Ezio, Randy, Majid, Sunjae and Johan publish in PRL - "Confined dissipative droplet solitons in spin-valve nanowires with perpendicular magnetic anisotropy"
This analytical and numerical work builds on our previous experimental demonstration of magnetic droplet solitons [Science 339, 1295 (2013)] where we confirmed the predictions by Ivanov and Kosevich from over 35 years ago [Zh. Eksp. Teor. Fiz. 72, 2000 (1977)] and the more recent predictions by Hoefer, Silva and Keller [Phys. Rev. B 82, 054432 (2010)].
Droplets form naturally in systems with attractive forces. Water droplets are e.g. formed from the attractive polar interactions between water molecules. In ultrathin magnetic films the so-called perpendicular magnetic anisotropy (PMA) can create an attraction between spin wave excitations (magnons) and if a sufficient number of magnons are present in a region (analogous to a sufficient number of water molecules) they can condense into a magnetic droplet soliton.
Much like water on extended surfaces, droplets are easily formed in extended PMA layers. However, the nucleation in a narrow channel is not easily predicted. In this paper, we show by numerical simulations that magnetic droplets can indeed be excited in nanowires and in doing so can acquire two novel forms: an edge and a quasi-one-dimensional (Q1D) nanowire mode. The edge mode arises as the physical boundaries attract the droplet the same way as a water drop would be attracted by a neighboring polar surface, e.g. a piece of glass. On the other hand, the Q1D exists in very narrow wires, where both boundaries attract the droplet. As a result, the Q1D acquires an additional property known as chirality which is a well-defined magnetic state that makes it especially resistant to disturbances. Due to these characteristics, such novel droplet modes can be identified by their intrinsically different frequency. Our simulations suggest means to experimentally prepare and observe these modes for their detailed physical study and in the prospect of nanoscopic applications for data storage.
E. Iacocca, R.K. Dumas, L. Bookman, S.M. Mohseni, S. Chung, M. Hoefer, and J. Åkerman, Confined dissipative droplet solitons in spin-valve nanowires with perpendicular magnetic anisotropy, Phys. Rev. Lett. 112, 047201 (2014).
A truly unique experience! It was a great honor and pleasure to be invited to EINC 2013 and speak about our recent results on Magnetic Droplet Solitons. The Ester Island is a fascinating place with a dramatic and exciting history which can be highly recommended. Although it's essentially on the opposite side of the planet, the travel is surprisingly manageable, with e.g. Air France flying directly from Paris to Santiago and then Lan flying to Easter Island. I want to particular highlight the evening plenary talks given by Nobel Laureates Dan Shechtman (Nobel Prize 2011) and Claude Cohen-Tannoudji (Nobel Prize 1997), who gave very inspiring presentations on “Quasi- Periodic Materials – Crystal Redifined”, and “Manipulating Atoms with Photons and Photons with Atoms”.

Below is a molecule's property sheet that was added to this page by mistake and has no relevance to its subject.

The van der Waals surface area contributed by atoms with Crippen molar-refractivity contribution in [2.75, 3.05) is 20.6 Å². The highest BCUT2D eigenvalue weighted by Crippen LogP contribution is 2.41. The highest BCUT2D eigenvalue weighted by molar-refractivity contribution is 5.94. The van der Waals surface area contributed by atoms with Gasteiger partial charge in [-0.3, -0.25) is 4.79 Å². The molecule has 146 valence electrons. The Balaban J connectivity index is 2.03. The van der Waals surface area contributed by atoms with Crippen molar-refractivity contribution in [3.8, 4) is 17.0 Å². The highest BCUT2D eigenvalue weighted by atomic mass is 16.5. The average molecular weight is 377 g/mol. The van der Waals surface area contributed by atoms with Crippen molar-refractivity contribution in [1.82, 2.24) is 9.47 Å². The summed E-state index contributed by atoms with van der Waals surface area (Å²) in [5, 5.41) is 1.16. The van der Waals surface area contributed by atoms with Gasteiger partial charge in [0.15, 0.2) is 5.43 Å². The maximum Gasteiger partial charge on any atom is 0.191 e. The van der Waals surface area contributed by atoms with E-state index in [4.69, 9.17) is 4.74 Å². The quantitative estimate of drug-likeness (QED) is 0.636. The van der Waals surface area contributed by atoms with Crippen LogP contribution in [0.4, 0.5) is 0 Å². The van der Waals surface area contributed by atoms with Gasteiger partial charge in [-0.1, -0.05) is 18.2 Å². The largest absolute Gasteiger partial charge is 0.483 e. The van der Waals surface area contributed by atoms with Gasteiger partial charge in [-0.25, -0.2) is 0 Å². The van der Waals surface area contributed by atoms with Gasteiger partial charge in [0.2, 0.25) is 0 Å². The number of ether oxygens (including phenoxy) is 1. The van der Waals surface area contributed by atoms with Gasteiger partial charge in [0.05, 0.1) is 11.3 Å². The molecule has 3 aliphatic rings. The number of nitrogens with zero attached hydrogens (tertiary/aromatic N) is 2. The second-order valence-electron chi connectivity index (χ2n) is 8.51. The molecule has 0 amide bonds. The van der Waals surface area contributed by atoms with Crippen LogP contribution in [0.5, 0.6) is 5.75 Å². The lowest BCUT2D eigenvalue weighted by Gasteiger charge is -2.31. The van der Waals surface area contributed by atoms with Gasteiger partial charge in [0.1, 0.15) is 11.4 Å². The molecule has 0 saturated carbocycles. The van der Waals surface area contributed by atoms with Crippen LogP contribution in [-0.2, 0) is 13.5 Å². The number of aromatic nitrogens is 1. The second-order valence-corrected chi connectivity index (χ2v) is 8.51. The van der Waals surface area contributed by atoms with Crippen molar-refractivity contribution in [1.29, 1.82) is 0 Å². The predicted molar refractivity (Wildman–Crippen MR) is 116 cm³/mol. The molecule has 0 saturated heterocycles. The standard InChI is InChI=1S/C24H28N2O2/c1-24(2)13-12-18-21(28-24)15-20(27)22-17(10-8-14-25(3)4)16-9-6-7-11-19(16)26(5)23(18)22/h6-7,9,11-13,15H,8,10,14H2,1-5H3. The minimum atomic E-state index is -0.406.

This YouTube clip is from SSF's (The Swedish Foundation for Strategic Research) YouTube Channel where they show an interview of Johan Åkerman and Sohrab Redjai Sani recently aired on TV4 Science (Swedish: TV4 Vetenskap). Half of the clip is in Swedish but if you jump to about 3:35 grad student Sohrab explains some of the lithography steps in English.
Drops are natural objects in systems with attractive forces. Water drops are e.g. formed from the attractive polar interaction between the H atoms in one H2O molecule and the O atom in another. In ultrathin magnetic films the so-called perpendicular magnetic anisotropy (PMA) can create an attraction between spin wave excitations (magnons) and if a sufficient number of magnons are present in a region (analogous to a sufficient number of water molecules) they can condense into a magnon drop where all spins in the drop precess in-phase on a single magnon frequency.
Magnon drops were predicted theoretically by Ivanov and Kosevich over 35 years ago [Zh. Eksp. Teor. Fiz. 72, 2000 (1977)]. More recently, Hoefer, Silva and Keller demonstrated analytically and numerically that nano-contact spin torque oscillators (NC-STOs) with PMA free layers should be able to nucleate and sustain the dissipative (= lossy and actively driven) analogue of magnon drops; they called this new potential soliton object a magnetic droplet [Phys. Rev. B 82, 054432 (2010)].
In this work, we present the first experimental demonstration of magnetic droplets. Our devices consist of NC-STOs with a Co fixed layer and a [Co/Ni] multilayer free layer. The creation of a magnetic droplet is experimentally observed as a dramatic 10 GHz drop in the measured microwave frequency, accompanied with a sharp increase in the device resistance. The droplet displays a wide range of additional magnetodynamic phenomena, experimentally observed as a number of sidebands at different frequencies. Our work both brings closure to a long-standing theoretical prediction and provides the nanomagnetic and spintronic community with a novel dynamic nanomagnetic object, which joins the magnetic domain wall and magnetic vortex with similar potential for rich science.
S. M. Mohseni, S. R. Sani, J. Persson, T. N. Anh Nguyen, S. Chung, Ye. Pogoryelov, P. K. Muduli, E. Iacocca, A. Eklund, R. K. Dumas, S. Bonetti, A. Deac, M. A. Hoefer, and J. Åkerman, Spin Torque–Generated Magnetic Droplet Solitons, Science 339, 1295 (2013).